PHOTO CREDIT: Michael Lamont

Not to be confused with the similarly titled hit podcast and HBO series, Dope Queens is a play written and directed by Grafton Doyle that recently had its world premiere in Los Angeles at the Hudson Mainstage Theatre. The story centers around three friends reuniting and sharing a single room in San Francisco shortly after getting out of a men’s state penitentiary.

Blake (Michael Antosy) is a drug addict on the verge of a relapse while Goldie (Donzell Lewis) and Angel (theatrical newbie Malaya) are transgender woman of color who just want to get back to work on the streets. All are outcasts of society and their families, desperate to change their lives for the better while supporting each other as a “chosen family.”

PHOTO CREDIT: Michael Lamont

The two-act production, inspired by the real-life world of the Tenderloin District, takes place on a summer night in 2012 and attempts to tap into the gritty energy of the neighborhood. And it’s certainly captured in Tom Buderwitz’s seedy scenic design of a single-room occupancy hotel where all of the action (or non-action) takes place. It’s amazing what a stained carpet and patchy wallpaper can convey.

While it’s clear that writer-director Doyle is interested in the stories of those stuck in the socioeconomic traps of society and tries to tackle issues of otherness, queer identity, and addiction, he seems to lose focus at times on what can really drive a narrative: a compelling plot. While the characters are all vividly brought to life, especially the magnetic Lewis who makes Goldie a dominant presence, the play hits a few lulls along the way and ends up relying a bit too much on the trio’s dynamics and the assumption that the audience will want to stay in one room with them. Since the film version of Dope Queens is currently in development (with Doyle attached to direct), the stage version seems more like a work-in-progress that needs to smooth out a few of its awkward, rough edges.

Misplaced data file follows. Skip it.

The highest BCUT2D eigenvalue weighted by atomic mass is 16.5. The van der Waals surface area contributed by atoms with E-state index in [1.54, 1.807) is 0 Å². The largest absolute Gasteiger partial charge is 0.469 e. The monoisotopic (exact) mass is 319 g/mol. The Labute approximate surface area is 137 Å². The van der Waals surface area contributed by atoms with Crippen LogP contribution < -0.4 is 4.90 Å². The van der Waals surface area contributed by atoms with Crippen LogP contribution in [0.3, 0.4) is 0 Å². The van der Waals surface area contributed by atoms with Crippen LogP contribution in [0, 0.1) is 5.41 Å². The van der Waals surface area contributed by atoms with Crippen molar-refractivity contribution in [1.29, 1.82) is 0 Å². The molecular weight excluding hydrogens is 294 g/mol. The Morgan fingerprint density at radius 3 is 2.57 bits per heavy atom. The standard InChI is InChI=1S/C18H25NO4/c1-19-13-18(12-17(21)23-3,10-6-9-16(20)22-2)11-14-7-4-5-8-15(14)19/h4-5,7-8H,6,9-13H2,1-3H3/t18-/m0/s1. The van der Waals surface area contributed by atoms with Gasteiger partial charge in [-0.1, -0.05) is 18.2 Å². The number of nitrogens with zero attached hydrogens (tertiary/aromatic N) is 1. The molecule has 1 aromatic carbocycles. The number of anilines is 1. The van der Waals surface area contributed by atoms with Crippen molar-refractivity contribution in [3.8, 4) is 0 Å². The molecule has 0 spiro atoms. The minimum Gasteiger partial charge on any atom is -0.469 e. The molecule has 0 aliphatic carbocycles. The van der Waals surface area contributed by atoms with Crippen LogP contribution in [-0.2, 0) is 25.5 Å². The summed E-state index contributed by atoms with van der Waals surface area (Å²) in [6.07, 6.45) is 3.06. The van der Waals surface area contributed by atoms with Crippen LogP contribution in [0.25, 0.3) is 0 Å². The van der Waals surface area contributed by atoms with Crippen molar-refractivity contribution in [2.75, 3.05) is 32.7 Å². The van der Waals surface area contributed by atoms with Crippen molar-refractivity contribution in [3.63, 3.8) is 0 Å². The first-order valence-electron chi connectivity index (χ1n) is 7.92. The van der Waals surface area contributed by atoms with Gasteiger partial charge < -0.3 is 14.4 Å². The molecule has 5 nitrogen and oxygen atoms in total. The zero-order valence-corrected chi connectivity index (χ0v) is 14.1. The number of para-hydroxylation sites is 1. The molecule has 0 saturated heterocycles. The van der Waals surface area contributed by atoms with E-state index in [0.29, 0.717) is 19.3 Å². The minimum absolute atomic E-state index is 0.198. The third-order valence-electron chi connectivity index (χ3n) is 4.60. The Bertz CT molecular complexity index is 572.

Dope Queens runs through Sunday, September 22 at the Hudson Mainstage Theatre, 6539 Santa Monica Boulevard in Hollywood.